September 09, 2002
It's not so silent if you're paying attention

Avedon is "inarticulate with disgust" over this rant by Steven den Beste in which he claims "[...] there's been a deafening silence from such people about the sheer brutality and barbarity of some of their customs, particularly in how they treat their women. You'd think that those in the Women's Studies departments in the major universities, and activists in the Women's Rights movement, would be in the forefront as supporters of our war against Islamic extremism, based on the kind of hell that strict enforcement of Sharia makes life for anyone with two X chromosomes..."

Part of den Beste's problem is that he seems to link criticism of the War On Terror as it now stands with criticism of the initial US invasion of Afghanistan. The document he links to was published on June 14, quite a bit after the bombing began, and states that its purpose is to resist the policies and overall political direction that have emerged since September 11, 2001", which includes such things as the Patriot Act and military tribunals, the sort of government encroachments on American civil rights that once upon a time riled up people like den Beste. They argue, and rightly so, that not everyone agrees with the idea that we're best served at this point by attacking Iraq or anyone else the president doesn't like. There's a lot in what they wrote that I think is correct.

That said, I wouldn't have signed this document. They don't actually draw a distinction between the initial invasion that led to the overthrow of the Taliban and the subsequent expansion of the WoT, a fatal flaw in my opinion and worthy of the criticism that den Beste and others levelled at it.

If only den Beste could have left it at that. But no. Like Wile E. Coyote, he had to go chasing it right off the cliff, leaving behind any trace of rationality. I don't honestly know how it is that den Beste thinks that feminist concern for women in Afghanistan and other Islamist countries is a new phenomenon. Perhaps he never got the eternally-forwarded anti-Taliban email petition that made the rounds starting in 1999. If he had, he might have taken the time to check out the Snopes Urban Legends page, which in turn would have pointed him towards RAWA, which was founded in 1977, and this Feminist Majority page, which describes its anti-Taliban activities since 1997. Having done that, he might have taken a moment to look around the Feminist Majority page, where he would have seen these recent stories, complete with Action Alerts, as well as these older stories, all about the very anti-woman excesses of sharia that he got started ranting about.

But hey, who has time for research when you could be bashing those dumb ol' multi-cultural types? It's so much easier to win an argument against a non-existent opponent.

So yes, the Professional Women's Libbers are aware of these cruel and vicious things that den Beste writes about. I'd be willing to bet that like Avedon, they've been well aware of them long before den Beste was. One can certainly argue that a continued use of force is the optimal way to help these women, just as one can argue that there are better solutions that don't invlove the military. Asking "[w]hy aren't women's advocates raising their voices about this cruelty?" when they've been doing so all along is just butt-ignorant.

Posted by Charles Kuffner on September 09, 2002 to Other punditry

You're right about Den Beste stepping out of line -- the stories about Taliban oppression, especially with regards to women, were widely critisized. Hell, I even wrote a column about it in the Trinitonian my freshman year.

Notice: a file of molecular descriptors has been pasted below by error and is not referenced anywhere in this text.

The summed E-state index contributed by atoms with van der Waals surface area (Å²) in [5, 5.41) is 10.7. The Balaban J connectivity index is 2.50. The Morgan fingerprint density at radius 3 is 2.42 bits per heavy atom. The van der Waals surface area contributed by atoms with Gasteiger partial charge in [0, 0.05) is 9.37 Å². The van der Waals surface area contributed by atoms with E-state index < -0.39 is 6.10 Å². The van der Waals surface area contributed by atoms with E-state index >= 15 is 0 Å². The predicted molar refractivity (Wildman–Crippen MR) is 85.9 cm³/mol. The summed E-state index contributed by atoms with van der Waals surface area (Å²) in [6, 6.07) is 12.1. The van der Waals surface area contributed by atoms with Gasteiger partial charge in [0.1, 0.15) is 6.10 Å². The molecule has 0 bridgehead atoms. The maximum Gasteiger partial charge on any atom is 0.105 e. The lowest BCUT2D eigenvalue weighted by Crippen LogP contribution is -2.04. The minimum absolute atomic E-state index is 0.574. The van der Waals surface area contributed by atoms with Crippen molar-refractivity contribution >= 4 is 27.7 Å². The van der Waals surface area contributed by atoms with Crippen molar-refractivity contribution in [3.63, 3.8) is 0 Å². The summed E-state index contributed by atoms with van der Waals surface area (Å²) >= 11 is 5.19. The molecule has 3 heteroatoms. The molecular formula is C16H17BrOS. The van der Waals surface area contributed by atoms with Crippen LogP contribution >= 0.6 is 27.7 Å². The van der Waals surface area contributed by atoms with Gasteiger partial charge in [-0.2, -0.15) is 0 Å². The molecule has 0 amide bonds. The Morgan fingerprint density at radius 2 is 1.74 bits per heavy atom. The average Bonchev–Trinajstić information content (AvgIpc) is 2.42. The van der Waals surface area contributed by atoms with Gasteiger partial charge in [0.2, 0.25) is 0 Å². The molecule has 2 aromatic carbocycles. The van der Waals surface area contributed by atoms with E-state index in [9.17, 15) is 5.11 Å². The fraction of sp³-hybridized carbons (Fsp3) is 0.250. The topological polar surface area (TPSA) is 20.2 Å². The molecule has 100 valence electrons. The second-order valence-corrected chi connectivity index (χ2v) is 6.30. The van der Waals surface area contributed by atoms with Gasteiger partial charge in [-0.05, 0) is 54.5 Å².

Yet I will say that, in academia, there is a general consensus that it is wholly improper to say that one culture is inferior to another. While feminist activists have been willing to criticize Middle Eastern culture for its abuses against women, others have stood firm with cultural relativism. Perhaps Den Beste should have moved his crosshairs over a notch, and focused on that mindset, rather than tilting at windmills.

Posted by: Owen Courrèges on September 10, 2002 1:55 AM

I noticed something a bit inverse from what den Beste describes. A number of feminists said that going after the Taliban was one military project they might support. Then, once we were going there, they backed off that statement.

Chances are they weren't serious when they were speculating and it's not a case of reversing themselves (kind of like how a number of people think we should invade Saudi Arabia, but if it came down to it I suspect most would back off).

In any case, feminists were, to their credit, ahead of the game when it came to the Taliban.

Now if only we could convince many of them to move beyond pointing fingers and saying "bad bad bad" to supporting actually doing something about these problems.

If this doesn't make any sense, it's because I've had a quite frustrating day. I'll blog on it more coherently at some point in the near future.


Posted by: R. Alex on September 10, 2002 2:38 PM

Thank you, Chuck.

I think a lot of feminists have, like me, been really worried about how Bush was going to screw it up. We're all pretty happy to be rid of the Taliban, but we also know there's a great deal more that has to be done and Bush has been making it clear since before he even took office that he had no intention of paying attention to things like that.

There are a lot of things people think need to be done, but that they are important enough to be done by someone competent rather than Bush.

Posted by: Avedon on September 10, 2002 8:40 PM

Too right, Chuck! Feminists were the first of groups to get up-in-arms over the Taliban. And, the first U.S. official of any stature to pointedly speak about the Taliban was Madeline Albright...

Posted by: Tony Adragna on September 11, 2002 12:08 PM